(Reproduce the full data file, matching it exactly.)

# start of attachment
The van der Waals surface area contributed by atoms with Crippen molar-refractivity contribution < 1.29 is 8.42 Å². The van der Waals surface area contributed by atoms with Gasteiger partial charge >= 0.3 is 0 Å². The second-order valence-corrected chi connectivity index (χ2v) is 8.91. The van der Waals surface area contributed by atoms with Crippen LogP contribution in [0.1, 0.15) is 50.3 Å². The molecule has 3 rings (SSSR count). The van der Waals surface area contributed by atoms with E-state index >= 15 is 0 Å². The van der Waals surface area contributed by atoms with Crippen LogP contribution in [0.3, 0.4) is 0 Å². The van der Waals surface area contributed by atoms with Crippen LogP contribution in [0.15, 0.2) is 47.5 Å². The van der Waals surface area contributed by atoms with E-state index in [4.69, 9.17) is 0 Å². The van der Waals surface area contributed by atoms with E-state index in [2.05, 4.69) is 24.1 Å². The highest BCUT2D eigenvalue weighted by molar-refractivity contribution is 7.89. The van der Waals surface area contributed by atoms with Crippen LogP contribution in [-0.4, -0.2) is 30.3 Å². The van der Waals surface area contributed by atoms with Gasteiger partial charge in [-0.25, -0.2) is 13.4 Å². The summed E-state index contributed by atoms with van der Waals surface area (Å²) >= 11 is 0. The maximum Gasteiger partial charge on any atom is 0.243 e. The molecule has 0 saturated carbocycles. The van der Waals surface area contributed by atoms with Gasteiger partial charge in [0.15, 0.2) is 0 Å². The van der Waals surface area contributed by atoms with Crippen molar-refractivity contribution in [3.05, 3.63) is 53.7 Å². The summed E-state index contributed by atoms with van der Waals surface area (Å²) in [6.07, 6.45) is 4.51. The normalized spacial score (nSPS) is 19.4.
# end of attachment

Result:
The van der Waals surface area contributed by atoms with Crippen molar-refractivity contribution < 1.29 is 8.42 Å². The van der Waals surface area contributed by atoms with Gasteiger partial charge >= 0.3 is 0 Å². The second-order valence-corrected chi connectivity index (χ2v) is 8.91. The van der Waals surface area contributed by atoms with Crippen LogP contribution in [0.1, 0.15) is 50.3 Å². The molecule has 3 rings (SSSR count). The van der Waals surface area contributed by atoms with E-state index >= 15 is 0 Å². The van der Waals surface area contributed by atoms with Crippen LogP contribution in [0.3, 0.4) is 0 Å². The van der Waals surface area contributed by atoms with Crippen LogP contribution in [0.15, 0.2) is 47.5 Å². The van der Waals surface area contributed by atoms with E-state index in [4.69, 9.17) is 0 Å². The van der Waals surface area contributed by atoms with E-state index in [2.05, 4.69) is 24.1 Å². The highest BCUT2D eigenvalue weighted by molar-refractivity contribution is 7.89. The van der Waals surface area contributed by atoms with Crippen LogP contribution in [-0.4, -0.2) is 30.3 Å². The van der Waals surface area contributed by atoms with Gasteiger partial charge in [-0.25, -0.2) is 13.4 Å². The summed E-state index contributed by atoms with van der Waals surface area (Å²) >= 11 is 0. The maximum Gasteiger partial charge on any atom is 0.243 e. The molecule has 0 saturated carbocycles. The van der Waals surface area contributed by atoms with Gasteiger partial charge in [0.15, 0.2) is 0 Å². The van der Waals surface area contributed by atoms with Crippen molar-refractivity contribution in [3.05, 3.63) is 53.7 Å². The summed E-state index contributed by atoms with van der Waals surface area (Å²) in [6.07, 6.45) is 4.51. The normalized spacial score (nSPS) is 19.4.